Eight things I wish I’d known when I started writing

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I’ve been playing at being a writer for nine years now, almost a decade. It came as something of a shock when I calculated the time since I first put fingers to keyboard, because I often feel like a beginner. To be fair, the first four years were a hit and miss affair while I cobbled together the first draft of a novel manuscript in a vacuum. I had no formal training, no writer friends, and no clue what I was doing. I certainly didn’t think of myself as a writer, and my motivation was merely proving to myself that I could finish a novel. It took four years to produce a lean first draft, but it was done. And I was elated.

At that point, I realised that I definitely wanted to be a writer, and that I had been going about it all wrong. I knew nothing about narrative arcs or character development, had no idea about editing, no clue about the world of publishing and no one to ask for advice. So, I set to developing the skills and knowledge I should have had in the first place. I wish someone had given me the following advice when I first put pen to paper. If they had, I might have reached this point years ago.

  1. You need to learn how to write: For some reason, I didn’t sign up for a writing workshop until I had already slogged away on my own for four or five years. I read the odd craft book, but was reluctant to take that next step, to announce my intentions to the world. These days I am a workshop tragic, and always learn something from every new opportunity. I only wish I’d started earlier.
  2. Don’t try to write the Great Australian Novel straight away: In fact, perhaps don’t try to write a novel at all until you’ve had a play with short-form fiction or you may become overwhelmed by the task and give up for months at a time, like I did. Or give up altogether.
  3. Short stories are more than publishing credits – embrace the form: I began to write short stories after completing my novel manuscript in a frantic attempt to collect publishing credits. I now realise how beneficial it is to write and read this form, regardless of publication successes, which can be few and far between. Short fiction offers the writer an opportunity to hone their prose, because there is no place for weak words or bland characters in a 2000-word story or a piece of micro-fiction. It also allows for experimentation and provides the joy of completing a task, which happens so rarely for novelists.
  4. Social media is not as terrifying as it seems, and so much more than a ‘platform’: My initial foray into social media was an attempt to develop the platform that publishers seem so interested in. At first I was wary, fearful of outing myself as a writer. I felt like a fraud, but before long I discovered a whole community of likeminded people. These days I enjoy social media too much and have to actively limit my time in order to be at all productive. If you’re genuine on socials, the followers will gradually find you, and you just might meet some wonderful new friends like I did.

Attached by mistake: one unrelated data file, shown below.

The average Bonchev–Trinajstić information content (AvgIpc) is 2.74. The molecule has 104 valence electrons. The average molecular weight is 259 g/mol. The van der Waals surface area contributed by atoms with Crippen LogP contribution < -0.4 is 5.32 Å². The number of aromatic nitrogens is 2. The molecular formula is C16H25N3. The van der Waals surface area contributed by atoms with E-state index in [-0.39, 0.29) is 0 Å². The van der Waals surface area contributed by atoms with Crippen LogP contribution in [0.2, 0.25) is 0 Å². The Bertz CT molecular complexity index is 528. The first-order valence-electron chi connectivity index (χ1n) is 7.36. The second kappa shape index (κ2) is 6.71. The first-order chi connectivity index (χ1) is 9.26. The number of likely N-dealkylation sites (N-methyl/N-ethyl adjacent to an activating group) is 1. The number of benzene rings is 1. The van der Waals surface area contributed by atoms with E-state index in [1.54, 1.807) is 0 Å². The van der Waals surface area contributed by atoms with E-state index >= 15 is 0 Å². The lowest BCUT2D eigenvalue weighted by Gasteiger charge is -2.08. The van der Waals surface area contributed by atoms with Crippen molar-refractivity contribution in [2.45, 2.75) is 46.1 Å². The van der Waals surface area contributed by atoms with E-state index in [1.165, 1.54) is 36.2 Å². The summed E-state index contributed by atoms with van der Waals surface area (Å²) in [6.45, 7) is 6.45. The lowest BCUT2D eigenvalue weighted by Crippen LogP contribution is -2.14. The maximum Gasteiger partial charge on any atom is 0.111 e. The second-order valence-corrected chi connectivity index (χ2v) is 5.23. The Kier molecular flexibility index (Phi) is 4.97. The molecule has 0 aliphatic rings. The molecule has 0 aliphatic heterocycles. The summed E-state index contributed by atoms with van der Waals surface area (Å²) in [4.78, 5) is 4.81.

5. Finding your tribe is easier than it sounds: If you open yourself up to courses and social media, you will eventually find your tribe. One day you’ll be working away alone, imagining there’s some cool writers’ club that everyone else knows about, and the next day you will find your people. I was lucky enough to find my local writers’ group through social media, although these days we meet face to face and go away on retreats together.
  6. Forgive yourself for mistakes and failures because this is a marathon – strap yourself in: Nine years later, that first manuscript I laboured over is in a drawer, never to see the light of day. I learned so much from the process of writing and editing that work, knowledge that I’ve applied to my second and third manuscripts and numerous short stories. My prose and story structure is stronger than ever, and I am confident that I will be a published novelist one day. I’m content, for now, to trust in the process and enjoy the act of creating, regardless of the outcome.
  7. Be open to feedback but above all else trust your own judgement: It may seem counterintuitive, but writing is not a solo task. At some point, all writers need to collaborate with others, to seek feedback from beta readers and editors. And to submit their work, heart in mouth, to publishers and journals. Some writers are unable to see the flaws in their work, while others are too quick to change everything at the first hint of criticism. Being able to take feedback and address problems with your work is vital, but so is the ability to know when to trust your own judgement. That happy medium might take a while to develop, but develop it you must.
  8. Stay grounded, have goals and be patient: I know several writers who, frustrated by rejections or put off by the sluggish pace of traditional publishing, decided to self-publish their novels. One used a ‘vanity’ press, and the others went it alone with varying investments in professional editing and cover design. Sadly, none of them sold many copies or were satisfied with the outcome; their stories are struggling to find readers. Self-publishing can be a fantastic option, and one that I might well consider in the future, but for now my goal is traditional publishing, and I must remind myself to be patient in order to get my stories into the maximum number of readers’ hands.

What do you wish you had known when you first started writing?

2 thoughts on “Eight things I wish I’d known when I started writing

  1. This is beautiful. I agree with all of your points, and I’m so ready for you-know-what to be over so I can start going to in-person workshops. I’ve done some online, and I’m taking an online course now, but it’s just not the same thing.

    Liked by 1 person

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